Challah: A Classic Egg Bread
Reading Time: 5 minutes
Thanks to centuries of Jewish heritage, people worldwide are familiar with the golden yellow braided bread served at Shabbat (Sabbath), the weekly religious ritual from sundown on Friday through the completion of nightfall on Saturday. It’s a day of reflection and rest — a time to set aside all concerns of the week and devote oneself to spiritual enrichment.
For many, challah is symbolic of the daily portion of bread from Heaven — manna — that God provided the Jews during their flight from Egypt in ancient times, as described in the Torah, the first five books of the Hebrew Bible.
Challah represents the idea of taking something physical and elevating it to the spiritual, providing nourishment to those who eat the bread, but also being nurtured spiritually with blessings and gratitude.
Challah is deeply rooted in Jewish traditions, with a rich history that invites one to explore more about the origin of baking and serving this legendary bread. A good place to begin is the well-researched book, A Blessing of Bread: The Many Rich Traditions of Jewish Bread Baking Around the World, by Maggie Glezer, an American Institute of Baking certified author who specializes in teaching and bread-making for amateur and professional bakers.
Captivated by the significance in every nuance surrounding the bread, Glezer spent years researching and testing recipes. The result is a fascinating in-depth guide to the many varieties of Jewish breads found worldwide.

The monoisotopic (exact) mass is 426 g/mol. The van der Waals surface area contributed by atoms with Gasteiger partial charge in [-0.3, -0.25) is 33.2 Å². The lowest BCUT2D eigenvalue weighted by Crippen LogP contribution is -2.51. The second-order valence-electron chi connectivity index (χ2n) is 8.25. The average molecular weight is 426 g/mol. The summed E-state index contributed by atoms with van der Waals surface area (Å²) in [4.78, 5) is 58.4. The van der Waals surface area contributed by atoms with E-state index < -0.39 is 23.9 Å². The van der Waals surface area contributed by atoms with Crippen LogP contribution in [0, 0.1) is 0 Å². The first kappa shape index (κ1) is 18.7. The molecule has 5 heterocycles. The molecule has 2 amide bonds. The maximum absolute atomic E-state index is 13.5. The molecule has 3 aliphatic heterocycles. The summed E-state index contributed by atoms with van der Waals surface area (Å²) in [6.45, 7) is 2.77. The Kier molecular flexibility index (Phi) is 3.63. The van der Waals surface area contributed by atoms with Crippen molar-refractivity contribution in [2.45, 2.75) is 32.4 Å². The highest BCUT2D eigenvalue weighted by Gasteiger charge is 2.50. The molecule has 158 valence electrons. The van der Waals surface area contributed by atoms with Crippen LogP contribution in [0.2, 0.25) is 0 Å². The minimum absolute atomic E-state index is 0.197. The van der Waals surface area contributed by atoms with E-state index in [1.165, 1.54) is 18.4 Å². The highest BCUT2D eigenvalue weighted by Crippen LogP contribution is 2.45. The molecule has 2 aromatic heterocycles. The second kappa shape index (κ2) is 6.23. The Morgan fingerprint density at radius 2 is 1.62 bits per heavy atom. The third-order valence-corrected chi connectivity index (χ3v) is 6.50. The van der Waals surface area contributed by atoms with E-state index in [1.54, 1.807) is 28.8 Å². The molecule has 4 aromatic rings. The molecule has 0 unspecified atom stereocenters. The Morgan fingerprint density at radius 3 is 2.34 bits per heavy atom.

Like any recipe for a specific bread, there are different ingredients, especially the number of eggs in the batter. Some “water challahs” do not contain eggs, but most challah recipes use egg as a focal ingredient. With challah, eggs give it that beautiful golden color, plus a more refined and richer texture and more volume. Comparing recipes and experimenting in the kitchen can help in perfecting the perfect loaf. Here’s Maggie Glezer’s recipe for a sweet, rich, and honey-scented challah.
Makes two 15-ounce loaves
- 2 teaspoons instant yeast
- ¼ cup warm water
- 3½ cups unbleached all-purpose flour
- 3 large eggs plus one for glazing
- 1½ teaspoons salt
- ¼ cup vegetable oil
- ¼ cup mild honey
- In a large bowl, stir together the yeast and ¼ cup of flour.
- Then whisk in the warm water until smooth. Let the yeast slurry stand uncovered for 10 to 20 minutes, or until it begins to ferment and puff up slightly.
Mixing the dough:
- Whisk the three eggs, salt, oil, and honey into the yeast slurry.
- (A hint: measure oil first, then use the same cup for the honey. The oil will coat the cup and let the honey slip out easily). Mix until the eggs are well incorporated, and the salt has dissolved.
- Add the remaining 3¼ cups of flour using a wooden spoon.
- When the mixture resembles a shaggy ball, place it on a work surface, kneading until smooth … no more than five minutes, until consistency of modeling clay.
- If too firm, add a tablespoon of water. If too wet, add a tablespoon of flour.
Fermenting the dough:
- Place the dough back in the bowl and cover with plastic wrap or a clean kitchen towel, letting it ferment until it has doubled in bulk — about two hours.
Shaping and proofing (the last rise before baking the dough):
- Line two large baking sheets with parchment paper. Divide the dough into two portions, braiding each. Braiding the dough may seem complicated, but Maggie Glazer has produced an easy-to-understand video on the process. It can be found at: finecooking.com, typing in “Braiding Challah.”
- For each loaf, divide the dough into six strands — pinched together at one end. Braid and finish with another pinch. Cover the loaves again, letting them proof (rise) until tripled in size … about two hours.
- Afterward, brush each loaf with the egg wash made with the remaining egg and a pinch of salt.